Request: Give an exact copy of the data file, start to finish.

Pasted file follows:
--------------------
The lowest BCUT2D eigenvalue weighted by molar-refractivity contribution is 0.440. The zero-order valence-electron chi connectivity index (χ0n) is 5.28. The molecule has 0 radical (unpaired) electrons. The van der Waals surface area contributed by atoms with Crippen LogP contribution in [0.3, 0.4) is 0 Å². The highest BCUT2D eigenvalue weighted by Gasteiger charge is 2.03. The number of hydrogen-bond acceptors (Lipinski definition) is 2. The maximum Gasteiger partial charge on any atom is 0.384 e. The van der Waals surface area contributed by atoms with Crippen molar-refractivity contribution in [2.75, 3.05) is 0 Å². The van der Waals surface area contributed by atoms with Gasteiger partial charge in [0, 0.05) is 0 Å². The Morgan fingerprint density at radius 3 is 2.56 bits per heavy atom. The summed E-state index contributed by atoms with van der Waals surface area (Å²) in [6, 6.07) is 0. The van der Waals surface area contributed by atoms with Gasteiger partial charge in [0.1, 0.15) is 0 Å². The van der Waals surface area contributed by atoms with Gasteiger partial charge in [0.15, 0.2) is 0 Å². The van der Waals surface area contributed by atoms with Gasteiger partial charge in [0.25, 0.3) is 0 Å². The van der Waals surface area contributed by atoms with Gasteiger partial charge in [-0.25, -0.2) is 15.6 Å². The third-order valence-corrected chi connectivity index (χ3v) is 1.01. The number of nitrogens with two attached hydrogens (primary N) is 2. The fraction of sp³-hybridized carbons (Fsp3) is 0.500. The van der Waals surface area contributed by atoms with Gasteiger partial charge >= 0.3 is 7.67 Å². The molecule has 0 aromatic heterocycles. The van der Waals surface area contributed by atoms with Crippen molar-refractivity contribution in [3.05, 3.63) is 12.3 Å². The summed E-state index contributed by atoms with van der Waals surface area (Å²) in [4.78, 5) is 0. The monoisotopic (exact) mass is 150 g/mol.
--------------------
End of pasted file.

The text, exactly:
The lowest BCUT2D eigenvalue weighted by molar-refractivity contribution is 0.440. The zero-order valence-electron chi connectivity index (χ0n) is 5.28. The molecule has 0 radical (unpaired) electrons. The van der Waals surface area contributed by atoms with Crippen LogP contribution in [0.3, 0.4) is 0 Å². The highest BCUT2D eigenvalue weighted by Gasteiger charge is 2.03. The number of hydrogen-bond acceptors (Lipinski definition) is 2. The maximum Gasteiger partial charge on any atom is 0.384 e. The van der Waals surface area contributed by atoms with Crippen molar-refractivity contribution in [2.75, 3.05) is 0 Å². The van der Waals surface area contributed by atoms with Gasteiger partial charge in [0, 0.05) is 0 Å². The Morgan fingerprint density at radius 3 is 2.56 bits per heavy atom. The summed E-state index contributed by atoms with van der Waals surface area (Å²) in [6, 6.07) is 0. The van der Waals surface area contributed by atoms with Gasteiger partial charge in [0.1, 0.15) is 0 Å². The van der Waals surface area contributed by atoms with Gasteiger partial charge in [0.15, 0.2) is 0 Å². The van der Waals surface area contributed by atoms with Gasteiger partial charge in [0.25, 0.3) is 0 Å². The van der Waals surface area contributed by atoms with Gasteiger partial charge in [-0.25, -0.2) is 15.6 Å². The third-order valence-corrected chi connectivity index (χ3v) is 1.01. The number of nitrogens with two attached hydrogens (primary N) is 2. The fraction of sp³-hybridized carbons (Fsp3) is 0.500. The van der Waals surface area contributed by atoms with Gasteiger partial charge >= 0.3 is 7.67 Å². The molecule has 0 aromatic heterocycles. The van der Waals surface area contributed by atoms with Crippen molar-refractivity contribution in [3.05, 3.63) is 12.3 Å². The summed E-state index contributed by atoms with van der Waals surface area (Å²) in [4.78, 5) is 0. The monoisotopic (exact) mass is 150 g/mol.